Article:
Tuesday, January 3, 2012

Here's to 2012!

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     2011 went by much too fast, don't you agree? I accomplished most of what I wanted to and enjoyed the time I was able to spend with family, but I was so busy most of the year that it was hard to enjoy the moments as they happened. 2010 was kind of a miserable year for me that was capped off with a shitty end, so I was determined to make 2011 much, much better. I think it was a success.

      Not only was I able to come back to work for my old employer in February (the one I quit so that I could move to Portland, Oregon at the end of 2010), but I landed a great job with them in a department that I have wanted to work in for a while now. I started that position in November and am enjoying the new challenges and increased customer interaction.

      During the summer I was able to travel around Texas a bit with Thomas and his family. We visited Colorado Bend State Park, Longhorn Caverns, Inks Lake, and went tubing with friends in Gruene.

      I started school up full time this past fall and pulled in all but one A for the semester. This past fall we even had a new kitty join our household! She adds spice to the mix and is always looking for mischief. She's a beautiful cat. 2011 was the year I was determined to make it happen, and I did. I'm even saving for retirement!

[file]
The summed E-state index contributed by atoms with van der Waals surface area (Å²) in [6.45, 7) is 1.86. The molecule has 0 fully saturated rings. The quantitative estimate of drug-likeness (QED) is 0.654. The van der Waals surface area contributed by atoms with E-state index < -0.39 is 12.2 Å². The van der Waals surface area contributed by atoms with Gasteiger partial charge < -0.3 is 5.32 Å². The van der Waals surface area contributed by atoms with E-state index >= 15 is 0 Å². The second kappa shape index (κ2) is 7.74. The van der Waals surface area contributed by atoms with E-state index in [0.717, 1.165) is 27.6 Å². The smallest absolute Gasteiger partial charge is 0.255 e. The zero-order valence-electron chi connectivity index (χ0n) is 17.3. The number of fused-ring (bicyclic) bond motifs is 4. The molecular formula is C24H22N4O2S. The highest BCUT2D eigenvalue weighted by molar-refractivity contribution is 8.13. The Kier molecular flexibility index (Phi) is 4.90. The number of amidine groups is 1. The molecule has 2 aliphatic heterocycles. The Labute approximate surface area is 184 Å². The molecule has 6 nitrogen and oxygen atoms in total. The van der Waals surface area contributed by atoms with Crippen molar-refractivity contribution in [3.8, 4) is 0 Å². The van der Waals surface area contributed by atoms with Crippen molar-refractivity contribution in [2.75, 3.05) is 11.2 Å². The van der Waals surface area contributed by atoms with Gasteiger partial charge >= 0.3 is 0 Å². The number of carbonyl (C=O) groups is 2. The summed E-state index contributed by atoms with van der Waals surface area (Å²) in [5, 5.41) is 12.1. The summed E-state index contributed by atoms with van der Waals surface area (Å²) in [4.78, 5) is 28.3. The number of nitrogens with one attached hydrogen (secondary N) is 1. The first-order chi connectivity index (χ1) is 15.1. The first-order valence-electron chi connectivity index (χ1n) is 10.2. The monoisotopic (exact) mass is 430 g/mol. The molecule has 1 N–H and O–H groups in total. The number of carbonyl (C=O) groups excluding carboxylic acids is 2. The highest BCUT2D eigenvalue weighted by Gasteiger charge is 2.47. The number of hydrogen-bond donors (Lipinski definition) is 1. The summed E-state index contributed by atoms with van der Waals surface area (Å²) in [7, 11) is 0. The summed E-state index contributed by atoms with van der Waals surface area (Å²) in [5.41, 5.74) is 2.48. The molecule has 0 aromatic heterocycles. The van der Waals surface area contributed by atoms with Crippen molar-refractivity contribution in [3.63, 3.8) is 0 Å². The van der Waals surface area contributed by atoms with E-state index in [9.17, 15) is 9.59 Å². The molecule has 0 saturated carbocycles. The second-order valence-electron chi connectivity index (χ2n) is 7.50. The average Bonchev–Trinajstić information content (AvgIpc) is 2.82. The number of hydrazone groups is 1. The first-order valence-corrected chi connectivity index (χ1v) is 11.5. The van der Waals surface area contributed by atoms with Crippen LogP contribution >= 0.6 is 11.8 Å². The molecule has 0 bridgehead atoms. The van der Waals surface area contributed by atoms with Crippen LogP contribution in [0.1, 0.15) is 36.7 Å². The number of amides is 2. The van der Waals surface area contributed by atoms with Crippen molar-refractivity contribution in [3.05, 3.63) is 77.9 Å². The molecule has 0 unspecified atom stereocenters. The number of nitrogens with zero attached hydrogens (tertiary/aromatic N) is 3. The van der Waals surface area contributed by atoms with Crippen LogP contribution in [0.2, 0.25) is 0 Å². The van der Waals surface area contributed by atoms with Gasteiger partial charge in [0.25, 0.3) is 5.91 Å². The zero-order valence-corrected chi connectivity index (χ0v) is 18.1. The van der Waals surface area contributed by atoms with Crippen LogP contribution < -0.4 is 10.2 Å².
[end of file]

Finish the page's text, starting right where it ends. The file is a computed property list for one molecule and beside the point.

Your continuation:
With January 1st rolling around, I have been thinking of ways to make 2012 just as successful as last year. Two clear goals came to mind. The first is to break 1,000 miles on my bicycle this year. I was just shy of 900 miles for 2011, so I think with a bit of effort I could do the 1k! I'll keep you updated on my progress for that goal. The other goal is finding ways to trim our grocery budget this year without trimming out fresh produce, the most expensive part of our diet. This one will be more challenging for me because in the last year I have seen the price of a half gallon of soy milk rise from $2.10 to $2.89. We use just shy of one gallon per week. That's an extra $5.53 per month in milk from one year ago. Add that to the extra few cents per item here, a bad peanut crop there, and the next thing you know your grocery budget has risen by $50 per month. It's just two of us and we can feel it, I can't imagine what it's like for a family of four or five. I'm having to come up with different strategies for saving.

One of the ways I've already been able to cut down on grocery costs is keeping a spreadsheet of prices. This may seem odd, but knowing where to get the best price on a pound of rice or a loaf of gluten free bread is a powerful piece of budgeting. Buying some things in bulk on Amazon, like my favorite cornbread mix, is nearly $1 cheaper per item than in the store. I would not know this had I not had a record of what I've paid for the item in the past. This accounting method also makes you aware of any price changes. The cookies Thomas likes are $2 cheaper at the grocery store down the street rather than the Walgreens across the street.